Views from my room in Golden Chariot, luxury train of South India

Since I had the room to myself, the child in me would hop on to the either of the twin beds. If the train moved in day, I would sit by the bed on the window side and admire the change in the beautiful sceneries of South India. Palm fringed landscapes, huge water bodies, charming huts, and mountains dominated the views from the train window. Scores of wind mills (at Aralvaymoli station near Kanyakumari) caught my attention. This is my favourite pastime every time I am in an Indian Train. However, doing it in a private room in an air conditioned luxurious train is something I will not forget in a lifetime. Most of the movement of train was during the night. On only few occasions did we get to see moving sceneries since most of the day was spent in sightseeing.

My Room in the Yadukula Coach of the Golden Chariot, the luxury train of South India.
Attached washroom in Golden Chariot, luxury train.

The washrooms are appointed with shaving kit, dental care, soaps, shampoo, conditioner, bath gel, moisturizer and slippers. Despite the tiny size of the washroom, space management has ensured that the rack to keep toileteries, shower area, W.C. and the washbasin are compartmentalized making the movement easy and swift. It was a weird feeling for me to have a hot shower in a moving train. The room has two large mirrors; one is in the washroom above washbasin and the other one is on the washroom door, towards the room side.


A personalized room attendant is appointed in each coach. All one has to do is press the buzzer and the attendant will appear on your door, ready to serve you with a smile. Not much of a fussy traveler, I never used this facility but it’s a great idea to appoint each room with an attendant. It helps especially the elderly for anything they might need. The attendants sleep near the entrance of their respective coaches. Each coach is also appointed with a well stocked pantry. This is important because due to the layout of the linear palace, it takes time to reach the other coaches or restaurants and bar. Even luxury has its limitations! Also, I wished there was an individual temperature control panel in the room. In case a guest wanted to increase or decrease the temperature, he/she was required to use the buzzer and instruct the room attendant.

Me with the room attendant of Yadukula coach. The Golden Chariot, luxury train of South India.
Me at the sit out area, Golden Chariot. Luxury Train.

Some space is left at one end of each coach for a sit out area. 4 chairs and 2 tables are placed next to the door windows. The walls of the sit out area are decorated with South Indian elements such as dance themed face masks. The tables are stocked with fresh newspaper. Every day, there are announcements done in the train. The announcement reaches each corner of the train including rooms, washrooms and spa etc. There is a well appointed business centre as well. Laundry facility is available with a same day return policy. Besides a readily available first aid kit, a doctor on call is also available at each station. All coaches are open, not locked. All 4 doors have only one top latch provided for a quick escape during any emergency. All the services at the spa are chargeable. There are many therapies to choose from.They have a menu card for the same.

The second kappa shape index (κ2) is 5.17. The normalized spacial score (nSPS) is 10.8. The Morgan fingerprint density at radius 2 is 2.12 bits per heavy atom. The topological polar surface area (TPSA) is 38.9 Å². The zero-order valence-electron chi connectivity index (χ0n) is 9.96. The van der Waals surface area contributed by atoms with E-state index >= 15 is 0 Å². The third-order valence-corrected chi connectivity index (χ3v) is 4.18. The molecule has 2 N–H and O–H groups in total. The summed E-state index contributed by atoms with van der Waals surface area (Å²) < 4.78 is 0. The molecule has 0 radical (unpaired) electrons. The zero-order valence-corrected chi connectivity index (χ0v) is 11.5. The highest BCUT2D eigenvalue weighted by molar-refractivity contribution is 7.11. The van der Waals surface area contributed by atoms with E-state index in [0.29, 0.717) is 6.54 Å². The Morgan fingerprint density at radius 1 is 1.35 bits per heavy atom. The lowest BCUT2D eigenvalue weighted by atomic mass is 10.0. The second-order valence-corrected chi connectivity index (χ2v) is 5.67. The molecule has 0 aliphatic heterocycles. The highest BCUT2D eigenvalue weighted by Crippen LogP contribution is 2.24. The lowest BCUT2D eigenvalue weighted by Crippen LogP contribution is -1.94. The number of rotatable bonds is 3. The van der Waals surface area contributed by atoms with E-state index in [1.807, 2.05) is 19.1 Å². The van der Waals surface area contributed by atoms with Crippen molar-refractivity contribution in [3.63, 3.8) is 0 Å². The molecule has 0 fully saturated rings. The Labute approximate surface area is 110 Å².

The Golden Chariot, luxury train of South India halts at Aralvaymoli near Kanyakumari. Scores of wind mills dotted the landscape.

The Madira Bar of The Golden Chariot: The bar at Golden Chariot is grand. Thanks to its well planned layout, rich furnishings and a lively ambiance, it was the most preferred place for all the passengers to have a conversation, sip wine, read books or socialize. Interactive events like live South Indian cooking demo was held in this area. The women also flocked to the bar to get their palms painted with Mehandi/Heena during an event. The best part: There is no closing time for the bar. The bar stays open till the last drink is ordered. The consumables at the bars are chargeable separately. But oh, there are happy hours as well.

Chess and other pastimes at Madira Bar. The Golden Chariot, luxury train of South India.


There are 2 restaurants in the Golden Chariot. The food in Golden Chariot is so tasteful that I used to wait for my next meal every day. In fact the food and service in Golden Chariot is one of its highlights. Mr. Mahender Singh Rathore, food and beverage manager has been the part of the management ever since its inception. He personally takes care of the need of each guest. I talked to some foreign guests from Canada, Fiji and Ireland and they seemed delighted with the quality of the European cuisine and service on board. Every day, the breakfast and dinner was aboard the Golden Chariot Train. The lunch was served in the luxury hotels of the cities we visited. The breakfast aboard the Golden Chariot comprised of fresh fruits, juices and a choice of continental and Indian meals. I was impressed with the freshness of the food despite the change in its city every day. The executive chef Deepak Chaubey told me, “We source fresh ingredients every day. We have our tie ups at each station which facilitates it. Quality is never compromised.”

Indian Food in the Golden Chariot, luxury train of South India.

The breakfast and dinner in Golden Chariot also had a choice of continental food. Below are some of the dishes I stuffed my face with.

Breakfast (Indian) –Masala Dosa, Aaloo Paratha, Idli, Palak Poori, Khara and Kesari Bhath, Gobhi Paratha, Khara Pongal, Masala Vada, Poori Bhaji, Paneer Paratha, Shavige Bhath, Ajwaiini Poori.

Breakfast (Non Indian): Cheese platter with olive and crackers, Muffins, Croissants with assorted jams, honey and butter, Wheat Flakes, Corn Flakes, Oatmeal, Muesli, Seasonal Cut fruits, juices.

Beverages (Non Alcoholic) – Tea (Darjeeling/Masala/Earl Grey/English Breakfast/Green Tea), Coffee (South Indian Filter/Cappucino/Espresso/Latte), Hot Chocolate

Soups served were Mulligatawny Soup, Tamatar Dhaniya Shorba, Crème Dubarry, Mushroom and Barley Soup